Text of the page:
DART Overall Concept

DART will explore the applicability of a collection of data mining, machine learning and agent-
based models and algorithms to derive a data-driven trajectory prediction capability. Those
algorithms are expected to provide increased levels of accuracy while considering ATM network
effects in the prediction process, which have been rarely introduced by current state-of-the art
The datasets used for training and testing the algorithms are a key component of the project. They
are rich high quality and extensive datasets which will be carefully crafted and curated to help
determine when the algorithms show promising results and when not. The objective is twofold:
Firstly, being able to compare different algorithms . Secondly, to identify which data sets are
relevant or irrelevant for the different learning purposes. The data included in the datasets will vary
in number and characteristics depending on the data sources selected, the granularity of the data,
the historical span, and special conditions on the ATM system when collected (i.e. severe weather, very busy sector, high demand season…). The variety of the datasets will help to discover when
each algorithm works better and which datasets are relevant. Advanced visual analytics techniques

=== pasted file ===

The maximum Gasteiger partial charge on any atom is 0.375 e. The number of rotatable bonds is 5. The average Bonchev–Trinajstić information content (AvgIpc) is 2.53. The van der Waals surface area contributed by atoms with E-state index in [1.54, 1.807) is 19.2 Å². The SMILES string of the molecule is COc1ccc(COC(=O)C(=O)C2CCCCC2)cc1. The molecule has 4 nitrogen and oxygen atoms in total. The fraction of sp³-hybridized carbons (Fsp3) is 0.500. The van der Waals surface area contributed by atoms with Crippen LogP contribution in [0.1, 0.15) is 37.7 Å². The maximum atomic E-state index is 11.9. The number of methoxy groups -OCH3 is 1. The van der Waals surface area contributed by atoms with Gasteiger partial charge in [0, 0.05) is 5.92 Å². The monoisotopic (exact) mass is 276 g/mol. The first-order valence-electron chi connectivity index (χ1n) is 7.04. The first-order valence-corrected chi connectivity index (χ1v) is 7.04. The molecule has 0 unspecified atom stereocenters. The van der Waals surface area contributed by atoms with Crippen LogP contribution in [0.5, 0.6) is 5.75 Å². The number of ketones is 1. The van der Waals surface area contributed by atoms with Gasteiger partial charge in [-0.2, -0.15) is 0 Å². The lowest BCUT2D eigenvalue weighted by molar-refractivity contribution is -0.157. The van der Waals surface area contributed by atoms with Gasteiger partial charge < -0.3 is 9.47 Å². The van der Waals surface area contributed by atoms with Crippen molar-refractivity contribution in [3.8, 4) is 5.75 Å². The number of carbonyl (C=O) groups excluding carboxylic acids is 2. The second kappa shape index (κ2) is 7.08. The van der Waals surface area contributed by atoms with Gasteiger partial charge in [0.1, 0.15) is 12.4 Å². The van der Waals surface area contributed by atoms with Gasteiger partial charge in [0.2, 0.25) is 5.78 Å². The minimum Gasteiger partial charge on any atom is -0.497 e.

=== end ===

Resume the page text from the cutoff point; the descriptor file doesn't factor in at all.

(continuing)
will be used to facilitate algorithms parameters and features selection.

Once a group of learning algorithms shows promising results, they will be used for predictions in a
collaborative trajectory scenario. DART will use an agent based modeling approach for
collaborative trajectory prediction, leveraging reinforcement learning techniques to refine
predictions based on (a) potential trajectory predictions and (b) contextual information, in a
coordinated way, for groups of trajectories corresponding to agents (aircrafts).


The output of the data-driven predictions for each trajectory in isolation will be adjusted using the
Agent-Based Modeling Module. A stream of real time trajectory information (e.g., current position,
flight plan, predictions, aircraft intent, etc.) will feed the prediction loop. The predictions for each of
these trajectories calculated with the learning algorithm(s) will feed into an Agent-Based Modeling
Module, which will allow agents to predict their trajectories based on important and recurring
patterns of situations, learning policies on how to react appropriately considering possible
interactions with others and contextual information. Doing so, we aim to allow groups of agents to
learn collaboratively on how to react appropriately on emerging situations based on their previous
experiences. This may result to new emergent phenomena to which agents should learn to react,
and so on and so forth.